The Senate Budget Subcommittee on Health and Human Services last week voted to reject a proposal to change some nursing home and hospital regulations.
That happened before this week's release of Gov. Jerry Brown's new budget proposal that includes a slew of budget reductions to hospitals and nursing homes.
Hearings on the latest round of cuts -- including $2.5 billion in reductions to health care programs in California -- are scheduled to start today when the Assembly Budget Subcommittee on Health and Human Services holds its first budget revise hearing. According to chair Holly Mitchell (D-Los Angeles), it will be the 18th hearing of that subcommittee this year alone.
At last Thursday's Senate subcommittee hearing, government officials proposed several ways to cut back on nursing home regulation. Debbie Rogers, deputy director of the state's Center for Health Care Quality, said cutbacks were necessary.
"Given the state's fiscal crisis, [we were] asked to look for ways to streamline workload and to identify efficiencies where reducing the workload would not compromise resident or patient safety," Rogers said.
The "special fund efficiencies" included elimination of the periodic survey that identifies nursing home deficiencies, and to repeal the 45-day deadline for investigating adverse events at hospitals.
Subcommittee member Elaine Alquist (D-Santa Clara) took exception to the changes -- particularly the relaxation of laws to identify nursing home deficiencies.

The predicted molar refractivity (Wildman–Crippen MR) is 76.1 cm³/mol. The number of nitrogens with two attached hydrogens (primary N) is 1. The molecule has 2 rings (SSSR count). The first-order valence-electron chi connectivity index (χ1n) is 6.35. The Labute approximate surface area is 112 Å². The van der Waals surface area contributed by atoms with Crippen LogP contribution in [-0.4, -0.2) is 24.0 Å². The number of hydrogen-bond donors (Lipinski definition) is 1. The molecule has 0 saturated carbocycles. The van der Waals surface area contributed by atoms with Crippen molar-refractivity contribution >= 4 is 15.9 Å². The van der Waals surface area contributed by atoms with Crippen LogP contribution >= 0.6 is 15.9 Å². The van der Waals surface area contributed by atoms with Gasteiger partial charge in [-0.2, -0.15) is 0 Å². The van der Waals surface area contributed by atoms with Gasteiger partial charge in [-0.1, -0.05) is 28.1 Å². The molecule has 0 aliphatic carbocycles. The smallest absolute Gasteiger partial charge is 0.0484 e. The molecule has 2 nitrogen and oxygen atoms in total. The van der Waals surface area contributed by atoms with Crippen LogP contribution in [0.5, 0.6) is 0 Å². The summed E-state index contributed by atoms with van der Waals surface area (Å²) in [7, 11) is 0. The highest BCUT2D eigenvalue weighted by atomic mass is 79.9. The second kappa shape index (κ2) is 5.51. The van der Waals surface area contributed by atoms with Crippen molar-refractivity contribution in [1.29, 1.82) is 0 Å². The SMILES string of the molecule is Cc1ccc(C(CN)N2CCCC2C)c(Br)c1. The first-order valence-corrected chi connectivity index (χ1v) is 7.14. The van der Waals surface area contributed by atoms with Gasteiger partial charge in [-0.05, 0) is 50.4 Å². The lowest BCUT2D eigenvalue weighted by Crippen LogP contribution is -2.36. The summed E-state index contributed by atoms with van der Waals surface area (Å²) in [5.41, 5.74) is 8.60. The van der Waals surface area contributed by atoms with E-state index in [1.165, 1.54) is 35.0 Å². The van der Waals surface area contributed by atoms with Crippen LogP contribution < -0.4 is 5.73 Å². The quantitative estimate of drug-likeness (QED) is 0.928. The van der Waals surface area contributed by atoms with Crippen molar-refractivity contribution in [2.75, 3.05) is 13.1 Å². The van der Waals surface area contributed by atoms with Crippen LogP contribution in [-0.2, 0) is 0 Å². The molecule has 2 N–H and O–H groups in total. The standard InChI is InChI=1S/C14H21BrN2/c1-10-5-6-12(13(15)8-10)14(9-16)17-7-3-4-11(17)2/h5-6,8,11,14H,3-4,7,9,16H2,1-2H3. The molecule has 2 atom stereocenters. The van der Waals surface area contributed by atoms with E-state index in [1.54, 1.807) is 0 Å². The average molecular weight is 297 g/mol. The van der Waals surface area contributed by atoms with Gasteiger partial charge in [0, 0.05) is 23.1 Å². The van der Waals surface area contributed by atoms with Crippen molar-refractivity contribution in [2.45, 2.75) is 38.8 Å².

"Now the word 'deficiencies' is really interesting, isn't it? Let's talk about what deficiencies really mean," Alquist said. "We're talking about your grandmother, your son, your niece, your great-grandfather. People in nursing homes. They are dropped on the floor, they are overmedicated, they are given the wrong medication, they have bedsores from not being turned -- and we relegate all of these actions to a simple word: deficiencies. I think that's horrible."
The proposed changes are especially egregious, Alquist said, because they don't actually save any general fund dollars.
"And that's just a little piece of what the governor wants to do," Alquist said. "Another piece is repealing nursing home safety laws. And the third piece is to replace the 45-day adverse events investigation timeline with no time frame."
'Adverse events' is a term used to describe unusual accidents that occur in hospitals.
"There are certain things that shouldn't happen to you in the hospital," Alquist said. "You shouldn't get the wrong limb cut off. A sponge should not be left in the body ... To me, 45 days was working at the outer limit of what's reasonable … And what the administration wants to do is to eliminate the 45-day period. I think it's important to find out in a timely fashion what really happened."
Subcommittee chair Mark DeSaulnier (D-Concord) agreed. "I'm having a real problem with this," DeSaulnier said. "There's no general fund savings. We're all open to making it work better… but the motion will be to reject it."
The subcommittee rejected the proposal on a 2-1 vote.